Critical to the success of integration is a workforce that is adequately trained to provide care for the physical and behavioral health needs of patients. Integrated care providers include primary care clinicians, physician’s assistants, nurses, psychiatrists, psychologists, social workers, therapists, counselors, care coordinators, health promoters, peer coaches, and patient navigators. Unfortunately, the majority of this health care workforce has not traditionally been trained to work together to provide comprehensive, team-based integrated services. Other factors impacting the adequacy of the integrated care workforce include:
- the shortage of primary care providers,
- the shortage of specialty mental health providers especially in underserved and rural areas,
- the increasing number of insured Americans,
- new health care technology,
- the aging and retirement of current health care providers, and
- the aging of Americans and increasing health care demands.
This month, the AHRQ Academy will release our new featured product that describes the competencies needed for workforce development in integrated care. Stay tuned! In the meantime, read our New & Notable stories that address integration’s workforce issues.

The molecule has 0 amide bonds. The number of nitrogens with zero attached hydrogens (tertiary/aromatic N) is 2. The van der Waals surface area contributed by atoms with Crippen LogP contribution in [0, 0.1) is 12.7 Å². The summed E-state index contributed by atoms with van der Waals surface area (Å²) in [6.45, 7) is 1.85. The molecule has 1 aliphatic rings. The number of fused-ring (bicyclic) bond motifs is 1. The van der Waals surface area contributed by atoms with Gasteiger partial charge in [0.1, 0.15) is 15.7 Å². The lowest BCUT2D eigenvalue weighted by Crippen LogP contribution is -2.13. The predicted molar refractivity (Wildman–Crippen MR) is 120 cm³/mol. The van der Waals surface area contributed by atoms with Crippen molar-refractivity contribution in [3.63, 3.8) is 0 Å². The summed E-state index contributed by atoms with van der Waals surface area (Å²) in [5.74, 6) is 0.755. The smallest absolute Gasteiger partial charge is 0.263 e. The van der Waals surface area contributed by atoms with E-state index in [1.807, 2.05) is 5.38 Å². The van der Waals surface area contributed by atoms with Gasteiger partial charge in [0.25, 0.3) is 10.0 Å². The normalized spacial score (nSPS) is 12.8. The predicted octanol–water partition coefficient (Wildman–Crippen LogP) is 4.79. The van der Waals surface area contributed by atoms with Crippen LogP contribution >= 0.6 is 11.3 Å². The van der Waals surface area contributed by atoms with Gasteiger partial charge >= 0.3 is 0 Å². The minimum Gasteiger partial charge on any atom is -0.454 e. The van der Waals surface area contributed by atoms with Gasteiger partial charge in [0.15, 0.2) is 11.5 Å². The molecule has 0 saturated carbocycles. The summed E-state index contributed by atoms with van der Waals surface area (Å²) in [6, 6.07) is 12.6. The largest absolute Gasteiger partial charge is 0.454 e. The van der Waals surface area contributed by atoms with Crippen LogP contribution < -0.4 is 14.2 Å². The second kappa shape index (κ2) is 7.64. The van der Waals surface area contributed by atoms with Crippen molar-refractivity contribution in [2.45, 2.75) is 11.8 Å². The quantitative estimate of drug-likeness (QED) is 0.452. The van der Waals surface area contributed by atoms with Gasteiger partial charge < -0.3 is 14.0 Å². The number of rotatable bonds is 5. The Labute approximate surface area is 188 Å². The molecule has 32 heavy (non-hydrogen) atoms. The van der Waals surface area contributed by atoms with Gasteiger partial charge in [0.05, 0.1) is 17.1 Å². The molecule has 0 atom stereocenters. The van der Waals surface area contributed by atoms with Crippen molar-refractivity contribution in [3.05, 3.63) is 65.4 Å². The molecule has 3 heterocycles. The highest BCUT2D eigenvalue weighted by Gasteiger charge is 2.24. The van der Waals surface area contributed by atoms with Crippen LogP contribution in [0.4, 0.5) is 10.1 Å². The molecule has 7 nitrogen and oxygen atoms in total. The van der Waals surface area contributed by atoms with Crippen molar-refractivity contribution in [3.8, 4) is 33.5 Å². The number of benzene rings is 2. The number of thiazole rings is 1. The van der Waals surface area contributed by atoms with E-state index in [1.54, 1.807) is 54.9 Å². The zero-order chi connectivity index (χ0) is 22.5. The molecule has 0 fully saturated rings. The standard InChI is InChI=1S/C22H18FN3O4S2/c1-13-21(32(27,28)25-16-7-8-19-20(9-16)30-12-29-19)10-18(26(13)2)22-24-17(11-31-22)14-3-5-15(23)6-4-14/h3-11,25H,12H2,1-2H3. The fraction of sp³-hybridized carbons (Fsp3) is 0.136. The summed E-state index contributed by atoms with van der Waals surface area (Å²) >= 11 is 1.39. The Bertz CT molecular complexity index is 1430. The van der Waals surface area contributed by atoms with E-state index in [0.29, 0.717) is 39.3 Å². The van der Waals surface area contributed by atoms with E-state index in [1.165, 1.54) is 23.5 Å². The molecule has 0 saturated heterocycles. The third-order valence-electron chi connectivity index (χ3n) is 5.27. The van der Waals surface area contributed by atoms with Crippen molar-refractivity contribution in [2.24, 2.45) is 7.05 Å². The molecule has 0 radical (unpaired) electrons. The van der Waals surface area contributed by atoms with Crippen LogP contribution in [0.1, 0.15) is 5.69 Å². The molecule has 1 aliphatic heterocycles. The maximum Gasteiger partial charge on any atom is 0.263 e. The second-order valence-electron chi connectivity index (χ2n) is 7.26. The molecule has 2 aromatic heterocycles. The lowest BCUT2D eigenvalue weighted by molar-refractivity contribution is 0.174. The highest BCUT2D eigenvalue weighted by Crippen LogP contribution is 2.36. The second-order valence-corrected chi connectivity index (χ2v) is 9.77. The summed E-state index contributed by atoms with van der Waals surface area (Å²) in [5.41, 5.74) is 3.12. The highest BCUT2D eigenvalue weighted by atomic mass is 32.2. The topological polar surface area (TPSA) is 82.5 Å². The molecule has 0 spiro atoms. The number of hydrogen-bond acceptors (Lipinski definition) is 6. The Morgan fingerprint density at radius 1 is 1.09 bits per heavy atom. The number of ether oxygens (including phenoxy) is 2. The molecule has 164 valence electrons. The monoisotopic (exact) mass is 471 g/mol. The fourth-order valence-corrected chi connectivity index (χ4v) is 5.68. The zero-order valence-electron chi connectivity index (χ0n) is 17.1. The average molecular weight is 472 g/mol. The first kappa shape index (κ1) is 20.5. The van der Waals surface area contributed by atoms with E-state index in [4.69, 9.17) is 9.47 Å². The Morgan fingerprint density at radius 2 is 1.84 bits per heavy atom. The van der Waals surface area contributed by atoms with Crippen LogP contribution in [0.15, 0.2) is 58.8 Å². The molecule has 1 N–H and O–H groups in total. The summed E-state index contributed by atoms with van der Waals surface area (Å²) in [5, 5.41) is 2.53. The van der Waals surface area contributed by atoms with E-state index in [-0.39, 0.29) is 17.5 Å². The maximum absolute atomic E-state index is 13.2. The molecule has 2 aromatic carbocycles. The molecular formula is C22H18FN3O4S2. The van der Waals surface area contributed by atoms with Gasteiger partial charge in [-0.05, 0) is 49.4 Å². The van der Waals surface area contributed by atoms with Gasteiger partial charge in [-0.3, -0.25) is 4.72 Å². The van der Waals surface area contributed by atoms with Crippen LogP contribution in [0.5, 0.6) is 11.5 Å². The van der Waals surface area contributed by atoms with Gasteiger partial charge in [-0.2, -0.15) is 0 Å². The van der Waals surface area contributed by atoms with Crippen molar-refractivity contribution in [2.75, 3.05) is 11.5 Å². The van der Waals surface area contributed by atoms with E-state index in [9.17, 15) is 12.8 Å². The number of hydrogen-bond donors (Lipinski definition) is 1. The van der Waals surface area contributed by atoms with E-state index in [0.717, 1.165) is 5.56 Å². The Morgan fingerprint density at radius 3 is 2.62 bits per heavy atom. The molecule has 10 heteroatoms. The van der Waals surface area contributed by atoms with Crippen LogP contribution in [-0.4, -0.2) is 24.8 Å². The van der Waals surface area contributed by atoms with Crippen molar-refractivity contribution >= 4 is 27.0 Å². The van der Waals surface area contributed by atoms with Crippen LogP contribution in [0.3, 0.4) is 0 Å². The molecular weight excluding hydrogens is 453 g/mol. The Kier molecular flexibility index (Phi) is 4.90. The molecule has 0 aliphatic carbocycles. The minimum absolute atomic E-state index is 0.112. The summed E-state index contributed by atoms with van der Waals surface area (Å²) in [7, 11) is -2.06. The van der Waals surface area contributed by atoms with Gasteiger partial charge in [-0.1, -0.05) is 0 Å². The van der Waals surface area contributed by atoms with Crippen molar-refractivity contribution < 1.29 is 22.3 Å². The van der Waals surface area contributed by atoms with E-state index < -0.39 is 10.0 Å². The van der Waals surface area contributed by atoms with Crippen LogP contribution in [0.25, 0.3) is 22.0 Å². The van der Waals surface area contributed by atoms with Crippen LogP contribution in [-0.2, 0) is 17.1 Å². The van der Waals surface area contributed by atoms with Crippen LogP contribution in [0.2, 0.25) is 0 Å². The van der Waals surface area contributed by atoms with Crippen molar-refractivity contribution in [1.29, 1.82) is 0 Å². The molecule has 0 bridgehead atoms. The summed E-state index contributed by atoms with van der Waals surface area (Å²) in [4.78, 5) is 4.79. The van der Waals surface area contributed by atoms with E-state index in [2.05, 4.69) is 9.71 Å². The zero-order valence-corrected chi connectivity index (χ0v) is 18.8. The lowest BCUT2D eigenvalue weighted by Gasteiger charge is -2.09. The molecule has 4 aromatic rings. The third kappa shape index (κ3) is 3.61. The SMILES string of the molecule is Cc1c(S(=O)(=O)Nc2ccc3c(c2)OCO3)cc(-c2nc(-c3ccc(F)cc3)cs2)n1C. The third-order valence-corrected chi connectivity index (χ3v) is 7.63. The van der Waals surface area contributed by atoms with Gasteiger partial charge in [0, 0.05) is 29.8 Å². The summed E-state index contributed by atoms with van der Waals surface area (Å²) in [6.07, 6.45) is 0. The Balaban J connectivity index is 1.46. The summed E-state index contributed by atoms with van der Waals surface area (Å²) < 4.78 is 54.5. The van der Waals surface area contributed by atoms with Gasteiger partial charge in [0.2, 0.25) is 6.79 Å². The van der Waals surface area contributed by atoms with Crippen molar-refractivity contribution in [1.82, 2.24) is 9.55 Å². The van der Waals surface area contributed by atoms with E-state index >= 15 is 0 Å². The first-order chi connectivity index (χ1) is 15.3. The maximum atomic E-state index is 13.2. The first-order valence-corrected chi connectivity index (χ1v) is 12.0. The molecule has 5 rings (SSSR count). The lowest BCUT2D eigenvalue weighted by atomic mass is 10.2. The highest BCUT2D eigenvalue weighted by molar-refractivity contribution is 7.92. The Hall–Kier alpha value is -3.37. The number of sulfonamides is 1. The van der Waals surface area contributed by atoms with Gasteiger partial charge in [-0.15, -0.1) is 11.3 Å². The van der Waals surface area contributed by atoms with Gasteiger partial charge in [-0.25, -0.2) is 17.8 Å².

Visit also our Education & Workforce section on the portal to learn more about workforce issues and corresponding recommendations and to see a list of integration training and education programs. Here, you can also read our relevant Latest News stories and Expert Insights:
- Training for Behavioral Health Integration Into Primary Care
- Social Work Students and Integrated Primary Care
Additionally, watch our NIAC members as they discuss the integrated care workforce:
Please visit us again to see our new workforce product and to read more new stories on the workforce in integrated care settings.
Posted March 2015